"Shooting a couple of rapturously received gigs performed by a band-less Young at Toronto’s historic Massey Hall in May, 2011, Demme not only had his camera crew get up the singer’s nose (literally), he affixed small stationary cameras inside a piano, on the microphone stand and elsewhere to capture his subject’s every grimace, gliss of sweat and fleck of spittle….At film’s end, one is left in awe at the richness of Young’s oeuvre (which admittedly sometimes makes Bob Dylan’s seem like tidings of great joy), his stamina and his questing spirit." James Adams, Globe and Mail
"A feast for Neil Young lovers and initiates alike." Peter Rainier, Christian Sience Monitor
Intimate interviews and never-before-seen home videos conjure up a beautiful, accomplished and surprisingly moving portrait of Caroll Spinney, who has performed as Big Bird and Oscar the Grouch on Sesame Street for over 40 years.
“3.5/4 stars: thoroughly entertaining…a joy to watch.” Globe and Mail
“The triumphant tearjerker of this year’s Hot Docs film festival…speaks to the heart of a viewer and brings out the softie in everyone” POV Magazine
“One of the most emotionally effective performing arts docs that’s ever been made." Dork Shelf
The power, intensity and drama of desert ultra-marathon racing fuels Jennifer Steinman’s emotionally charged documentary. Following a small group of very different runners competing the in the Four Desert series (the Atacama, the Gobi, the Sahara and Antarctica) the film draws us in to their lives, to understand what drives them to undertake such a grueling challenge.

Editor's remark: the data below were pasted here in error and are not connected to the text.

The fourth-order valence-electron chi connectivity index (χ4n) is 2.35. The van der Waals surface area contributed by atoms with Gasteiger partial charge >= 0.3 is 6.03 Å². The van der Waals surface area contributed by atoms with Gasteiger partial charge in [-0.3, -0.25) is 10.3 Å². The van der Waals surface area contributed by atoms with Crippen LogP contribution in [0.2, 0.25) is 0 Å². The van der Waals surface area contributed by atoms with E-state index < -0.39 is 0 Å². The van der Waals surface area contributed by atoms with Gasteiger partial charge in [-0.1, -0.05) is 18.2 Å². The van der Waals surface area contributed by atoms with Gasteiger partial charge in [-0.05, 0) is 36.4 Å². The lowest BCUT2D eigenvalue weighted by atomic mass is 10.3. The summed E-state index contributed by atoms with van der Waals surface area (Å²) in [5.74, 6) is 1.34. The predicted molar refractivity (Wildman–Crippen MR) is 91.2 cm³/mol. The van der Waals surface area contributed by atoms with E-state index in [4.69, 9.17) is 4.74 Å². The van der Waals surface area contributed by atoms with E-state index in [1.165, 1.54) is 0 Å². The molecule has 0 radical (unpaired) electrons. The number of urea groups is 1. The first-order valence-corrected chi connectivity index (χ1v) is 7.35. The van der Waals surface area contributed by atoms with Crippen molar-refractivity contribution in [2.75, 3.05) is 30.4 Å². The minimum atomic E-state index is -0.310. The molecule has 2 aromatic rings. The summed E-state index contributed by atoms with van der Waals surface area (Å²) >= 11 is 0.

Over the past two decades, acclaimed documentary filmmaker Doug Block has supported his career with a side business of videotaping weddings. Long curious about how their marriages have turned out, he tracks down and interviews some of the more memorable of his 112 wedding couples - with funny, insightful and moving results.
"Quirky, entertaining, and heartwarming." Toronto Film Scene
"Simple in execution, but unmistakably rich in dialogue of the complexities of married life, Doug Block has lensed a wonderfully playful, startlingly tragic film that will surely move anyone who’s ever been in love and question anyone considering marriage themselves." Jordan M Smith, Ion cinema
"Block finds the extraordinary in the patient observation of everyday life." Michel Gondry